This same obsession tends to manifest in other ways as well. When it comes time to buy software, companies with a tools-first methodology often buy software for one of two reasons:
- An interesting new tool with a few innovative features hits the market, so they buy it and then try to fit it into their process.
- When faced with a problem, they immediately look for a tool to solve it before identifying and addressing the root cause of the issue.
Purchasing a tool should never be the beginning or the end of a project. Tools alone can’t solve problems.
Mistake #4: Failure to Identify Root Issues
Buying tools is not the only way operations teams address symptoms while ignoring — or never bothering to find — underlying issues. This palliative approach to operations is common in sales and marketing organizations because inexperienced ops teams struggle to consider downstream effects of their decisions.
Nowhere is this more visible than in CRMs. Most of Iceberg’s clients’ Salesforce instances are idea graveyards. We clean up innumerable fields and automation that were created to solve problems people don’t even remember.
This messy approach to systems administration, which is rarely limited to the CRM, is costly in two ways. The tangled mess of band-aid solutions make simple changes unnecessarily difficult.
Because of this finger-in-the-dyke scenario, sales and marketing leaders are faced with a Catch-22. By the time leadership realizes that Jim (see above) is ill-equipped to clean up the mess he helped to make, it’s too late to easily replace him.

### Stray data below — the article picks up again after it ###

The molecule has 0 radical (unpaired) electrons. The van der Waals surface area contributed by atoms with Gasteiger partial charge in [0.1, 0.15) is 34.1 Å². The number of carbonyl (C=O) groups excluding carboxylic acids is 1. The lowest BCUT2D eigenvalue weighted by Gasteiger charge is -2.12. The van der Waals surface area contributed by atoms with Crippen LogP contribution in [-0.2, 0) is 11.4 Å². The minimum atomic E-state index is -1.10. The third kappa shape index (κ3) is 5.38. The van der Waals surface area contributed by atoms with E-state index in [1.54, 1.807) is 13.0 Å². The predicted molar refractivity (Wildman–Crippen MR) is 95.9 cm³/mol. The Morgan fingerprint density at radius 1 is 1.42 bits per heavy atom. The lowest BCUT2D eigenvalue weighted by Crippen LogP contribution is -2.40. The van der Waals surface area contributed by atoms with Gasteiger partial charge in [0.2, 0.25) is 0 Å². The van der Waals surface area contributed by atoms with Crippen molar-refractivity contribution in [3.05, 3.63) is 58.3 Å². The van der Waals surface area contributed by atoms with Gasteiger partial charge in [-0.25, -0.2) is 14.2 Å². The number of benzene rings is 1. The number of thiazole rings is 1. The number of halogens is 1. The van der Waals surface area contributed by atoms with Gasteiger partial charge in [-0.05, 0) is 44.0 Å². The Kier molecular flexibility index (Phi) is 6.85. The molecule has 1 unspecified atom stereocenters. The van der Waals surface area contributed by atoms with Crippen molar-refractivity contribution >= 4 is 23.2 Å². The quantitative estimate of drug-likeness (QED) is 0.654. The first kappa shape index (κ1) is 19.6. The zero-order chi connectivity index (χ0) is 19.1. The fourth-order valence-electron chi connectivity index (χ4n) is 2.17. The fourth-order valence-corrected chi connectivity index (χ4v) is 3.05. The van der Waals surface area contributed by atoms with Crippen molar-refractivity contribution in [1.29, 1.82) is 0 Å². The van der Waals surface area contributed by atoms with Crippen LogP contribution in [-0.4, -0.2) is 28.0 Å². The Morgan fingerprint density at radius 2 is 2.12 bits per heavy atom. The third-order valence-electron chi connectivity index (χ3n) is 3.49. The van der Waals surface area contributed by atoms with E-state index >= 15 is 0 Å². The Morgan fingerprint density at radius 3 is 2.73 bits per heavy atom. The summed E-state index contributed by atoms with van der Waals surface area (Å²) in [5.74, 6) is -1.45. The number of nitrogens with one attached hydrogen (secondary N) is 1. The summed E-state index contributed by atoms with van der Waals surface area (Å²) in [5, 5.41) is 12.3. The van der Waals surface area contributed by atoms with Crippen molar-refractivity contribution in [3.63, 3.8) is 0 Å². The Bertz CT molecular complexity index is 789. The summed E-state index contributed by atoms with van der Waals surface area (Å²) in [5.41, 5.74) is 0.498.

How to Fix Operations
Fortunately for teams struggling to get operations right, all is not lost. A few changes can have an outsize impact on your ability to scale and make operations your competitive advantage.
The first step is to change the way you think about operations. Sales and marketing teams should treat them as business partners, not employees. If your sales and marketing leaders feel they know operations better than your operations team, then something needs to change.
Once operations is viewed as a trusted advisor, investing in a qualified central operations resource is easy to justify. The ideal resource will be able to do a few important things that an entry-level operations employee cannot do:
- Translate executive-level goals into comprehensive project plans
- Give leadership visibility into key business metrics that can feel elusive when owned by junior-level operations teams
- Hold their ground at the VP and C-levels
- Fix problems by carefully investigating and addressing their underlying cause
In the SF Bay Area, a director-level operations leader costs around $200k and individual contributors in operations cost $75-100k (not counting benefits and taxes). For companies with large sales teams, and additional $300-500k for a quality operations program is a no-brainer.
For companies with less money to spend on operations, there are companies that can help you clean your existing operations and provide ongoing RevOps support for a fraction of the cost of an in-house team. The key is to find a well-rounded operations partner, not just an outsourced Salesforce administration.
The best way to avoid the revenue operations mistakes listed above is to invest in an experienced, centralized operations resource that can function as a business partner to sales and marketing.
And it’s the only way to ensure ops aren’t broken at your organization.
Do you agree? What do you think is breaking Sales Ops everywhere, and how have you thought about fixing it?